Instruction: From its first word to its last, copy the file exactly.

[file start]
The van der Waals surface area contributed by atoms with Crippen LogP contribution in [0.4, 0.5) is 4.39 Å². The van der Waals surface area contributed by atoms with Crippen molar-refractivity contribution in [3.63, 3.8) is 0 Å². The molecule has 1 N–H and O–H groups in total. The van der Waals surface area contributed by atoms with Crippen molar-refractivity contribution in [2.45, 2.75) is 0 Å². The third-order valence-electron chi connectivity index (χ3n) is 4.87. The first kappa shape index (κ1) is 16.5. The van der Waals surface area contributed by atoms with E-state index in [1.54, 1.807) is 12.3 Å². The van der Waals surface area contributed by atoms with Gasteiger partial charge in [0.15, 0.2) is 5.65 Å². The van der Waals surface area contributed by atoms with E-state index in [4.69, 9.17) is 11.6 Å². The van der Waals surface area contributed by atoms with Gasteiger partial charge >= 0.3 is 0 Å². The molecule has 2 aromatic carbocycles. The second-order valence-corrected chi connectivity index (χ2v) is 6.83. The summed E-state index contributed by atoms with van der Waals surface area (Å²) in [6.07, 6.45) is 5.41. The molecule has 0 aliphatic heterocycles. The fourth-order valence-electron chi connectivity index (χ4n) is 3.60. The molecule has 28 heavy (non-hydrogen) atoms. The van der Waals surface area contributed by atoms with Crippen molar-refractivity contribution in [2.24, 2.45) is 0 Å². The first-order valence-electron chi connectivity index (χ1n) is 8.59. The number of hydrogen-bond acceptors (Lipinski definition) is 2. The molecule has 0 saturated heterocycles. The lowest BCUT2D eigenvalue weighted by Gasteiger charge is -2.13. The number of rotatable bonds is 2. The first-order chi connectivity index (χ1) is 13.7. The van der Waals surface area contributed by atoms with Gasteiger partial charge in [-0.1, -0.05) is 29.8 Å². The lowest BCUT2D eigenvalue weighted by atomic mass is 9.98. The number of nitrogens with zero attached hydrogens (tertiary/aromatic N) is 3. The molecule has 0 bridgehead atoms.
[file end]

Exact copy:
The van der Waals surface area contributed by atoms with Crippen LogP contribution in [0.4, 0.5) is 4.39 Å². The van der Waals surface area contributed by atoms with Crippen molar-refractivity contribution in [3.63, 3.8) is 0 Å². The molecule has 1 N–H and O–H groups in total. The van der Waals surface area contributed by atoms with Crippen molar-refractivity contribution in [2.45, 2.75) is 0 Å². The third-order valence-electron chi connectivity index (χ3n) is 4.87. The first kappa shape index (κ1) is 16.5. The van der Waals surface area contributed by atoms with E-state index in [1.54, 1.807) is 12.3 Å². The van der Waals surface area contributed by atoms with Gasteiger partial charge in [0.15, 0.2) is 5.65 Å². The van der Waals surface area contributed by atoms with E-state index in [4.69, 9.17) is 11.6 Å². The van der Waals surface area contributed by atoms with Gasteiger partial charge >= 0.3 is 0 Å². The molecule has 2 aromatic carbocycles. The second-order valence-corrected chi connectivity index (χ2v) is 6.83. The summed E-state index contributed by atoms with van der Waals surface area (Å²) in [6.07, 6.45) is 5.41. The molecule has 0 aliphatic heterocycles. The fourth-order valence-electron chi connectivity index (χ4n) is 3.60. The molecule has 28 heavy (non-hydrogen) atoms. The van der Waals surface area contributed by atoms with Crippen molar-refractivity contribution in [2.24, 2.45) is 0 Å². The first-order valence-electron chi connectivity index (χ1n) is 8.59. The number of hydrogen-bond acceptors (Lipinski definition) is 2. The molecule has 0 saturated heterocycles. The lowest BCUT2D eigenvalue weighted by Gasteiger charge is -2.13. The number of rotatable bonds is 2. The first-order chi connectivity index (χ1) is 13.7. The van der Waals surface area contributed by atoms with Gasteiger partial charge in [-0.1, -0.05) is 29.8 Å². The lowest BCUT2D eigenvalue weighted by atomic mass is 9.98. The number of nitrogens with zero attached hydrogens (tertiary/aromatic N) is 3. The molecule has 0 bridgehead atoms.